Making Security User Friendly

Device manufacturers need to show how secure their devices are, while making technology more approachable for end users.


Serious tradeoffs between technology accessibility and other optimization factors, such as power and security, can crop up especially in the early days of a new product’s design. A new product appeals to a certain category of users who need it to perform well enough that the technology can move forward. They are willing to overlook rough edges in the product and sometimes even glory in the levels of sophistication necessary to get it set up and running. Those that can wear the effort as a medal.

In the early days of color TV, the television set needed a regular tune-up to compensate for the drift in the circuitry so the picture converged properly, had the right color balance and was correctly sized and centered. In the sunset days of tube TVs, it was considered a fault if any of those things went out of perfection.

A similar situation existed in the early days of WiFi solutions and routers. It used to a big deal to install a new router. Even adding a new device to the network was more difficult than it should have been. Routers had many options but few resources available to help educate people how to use features beyond the out-of-the-box configuration. That meant most people used the defaults for everything, including the default system password. Many still do and are experiencing the security implications of that. Thankfully, much of that has now changed. Many routers don’t even have a notion of a default password—every device ships with a unique password into the admin account.

Apple was the company I first noticed that had a different attitude with consumer products. Others may have come before that, but Apple at least made it fashionable for technology to be approachable. That does not mean dumbing it down. Instead, it put technology in the context of what users want to do rather than how a device is architected. That was a big step forward, and many companies have learned how powerful it can be.

Today, routers have improved a lot, and I even have devices on the network that can auto-configure the router. But significant issues remain, such as software updates. How many people are keeping the firmware for these devices up-to-date? I have some devices that email me when firmware updates are necessary, and when I go into their web-based interface, everything is prepared for me to do the installation.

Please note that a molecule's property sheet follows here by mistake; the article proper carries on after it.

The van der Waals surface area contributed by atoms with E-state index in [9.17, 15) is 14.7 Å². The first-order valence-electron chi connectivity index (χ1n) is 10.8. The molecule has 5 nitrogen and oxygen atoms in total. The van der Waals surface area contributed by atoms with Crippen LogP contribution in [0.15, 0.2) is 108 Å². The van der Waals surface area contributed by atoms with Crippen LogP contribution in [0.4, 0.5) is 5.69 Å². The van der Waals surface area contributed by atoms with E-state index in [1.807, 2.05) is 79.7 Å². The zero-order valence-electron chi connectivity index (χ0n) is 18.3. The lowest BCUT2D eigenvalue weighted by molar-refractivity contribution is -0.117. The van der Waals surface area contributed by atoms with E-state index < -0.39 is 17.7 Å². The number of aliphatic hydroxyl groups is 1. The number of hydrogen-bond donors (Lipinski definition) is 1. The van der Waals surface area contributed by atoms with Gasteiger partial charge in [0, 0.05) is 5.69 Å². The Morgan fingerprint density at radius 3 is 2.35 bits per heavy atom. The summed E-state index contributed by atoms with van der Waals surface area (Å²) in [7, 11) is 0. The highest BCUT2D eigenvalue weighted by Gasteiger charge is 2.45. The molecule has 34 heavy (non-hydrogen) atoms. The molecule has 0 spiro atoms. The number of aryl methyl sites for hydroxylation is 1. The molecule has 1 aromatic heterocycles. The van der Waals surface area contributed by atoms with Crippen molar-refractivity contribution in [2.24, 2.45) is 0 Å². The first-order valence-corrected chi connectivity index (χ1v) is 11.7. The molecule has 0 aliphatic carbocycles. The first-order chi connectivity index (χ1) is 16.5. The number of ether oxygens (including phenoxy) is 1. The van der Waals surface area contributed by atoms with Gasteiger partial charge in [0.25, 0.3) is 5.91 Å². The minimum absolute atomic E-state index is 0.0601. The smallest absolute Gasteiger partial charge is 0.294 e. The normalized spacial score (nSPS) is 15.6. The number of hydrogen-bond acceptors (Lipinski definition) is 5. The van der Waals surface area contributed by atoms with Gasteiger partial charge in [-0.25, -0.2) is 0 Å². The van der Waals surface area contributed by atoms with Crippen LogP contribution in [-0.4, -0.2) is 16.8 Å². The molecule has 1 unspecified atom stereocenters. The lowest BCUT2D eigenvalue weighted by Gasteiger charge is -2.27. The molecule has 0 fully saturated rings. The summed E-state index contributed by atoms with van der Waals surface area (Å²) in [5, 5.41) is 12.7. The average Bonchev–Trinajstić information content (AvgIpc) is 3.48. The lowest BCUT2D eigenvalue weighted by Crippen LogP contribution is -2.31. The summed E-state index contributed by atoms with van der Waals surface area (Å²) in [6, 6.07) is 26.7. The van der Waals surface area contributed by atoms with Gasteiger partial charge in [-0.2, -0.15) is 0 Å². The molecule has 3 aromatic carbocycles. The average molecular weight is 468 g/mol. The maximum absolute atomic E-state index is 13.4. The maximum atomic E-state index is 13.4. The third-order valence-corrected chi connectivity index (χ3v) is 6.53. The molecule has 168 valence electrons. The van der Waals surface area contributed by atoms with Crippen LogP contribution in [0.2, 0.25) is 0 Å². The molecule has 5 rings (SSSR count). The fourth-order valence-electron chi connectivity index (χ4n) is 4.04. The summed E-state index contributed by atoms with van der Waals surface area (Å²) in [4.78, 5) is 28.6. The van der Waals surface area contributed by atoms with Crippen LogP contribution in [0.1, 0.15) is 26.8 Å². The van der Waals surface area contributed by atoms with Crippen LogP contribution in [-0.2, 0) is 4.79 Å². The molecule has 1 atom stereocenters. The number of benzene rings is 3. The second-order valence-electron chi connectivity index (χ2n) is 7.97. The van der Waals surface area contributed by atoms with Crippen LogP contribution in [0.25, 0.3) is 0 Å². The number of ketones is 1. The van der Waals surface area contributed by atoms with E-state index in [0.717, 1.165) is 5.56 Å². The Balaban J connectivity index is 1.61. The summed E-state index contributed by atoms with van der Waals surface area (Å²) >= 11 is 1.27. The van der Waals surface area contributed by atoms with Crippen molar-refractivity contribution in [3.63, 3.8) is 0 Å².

The battle among ease of use, security and power is a constant. In some cases, it is only after a technology has been used by enough people over enough time that use models clearly mandate adding additional layers of management that make setup and maintenance a breeze.

I see similar things happening in IoT, but the stakes are a little higher than in the commercial device arena. What networking standards should be used and how secure they are is an important tradeoff against power. Reliability of connection would make mesh networks appear more attractive, especially when some devices are mobile. But that requires devices to stay awake a lot more. How do these systems and networks get created and maintained?

Still, a lot of talk goes on about how insecure many home automation solutions are, and that bothers me. What bothers me even more is that I have no real way of knowing how secure a product is. I can look at a spec and decide that one with 150M this and 15G that is better than one with lesser figures—but how can I know which one is more secure?

Device manufacturers have to start paying heed to this. I understand that it may not be possible to provide a full security/vulnerability scorecard, but I do need to know what steps they have taken and how they plan to ensure that the devices can be safely updated when vulnerabilities are found.

I had a rude awakening about this just a few months ago when a friend, who was helping out with the installation of some new equipment, needed to get into the admin account of my router. I forgot to provide him with this information before I left, but I needn’t have worried because he managed to break into it very easily. Apparently, this was a known vulnerability, but I didn’t know that a patch was available. That company’s reputation slid down a few notches in my books—because the vulnerability was actually quite basic and because of their failure to ensure their installed devices stayed safe.

If these companies have not learned enough from the consumer market to make devices for the industrial IoT market, which is much newer in terms of penetration, how can they trust their data, their networks, their operations? It is time for the industry to take security seriously. They have to convey that message to the users and find a way to do it in their data sheets and product literature. Don’t just tell me protocols you support, make me feel that your product is safe and that you take security seriously.

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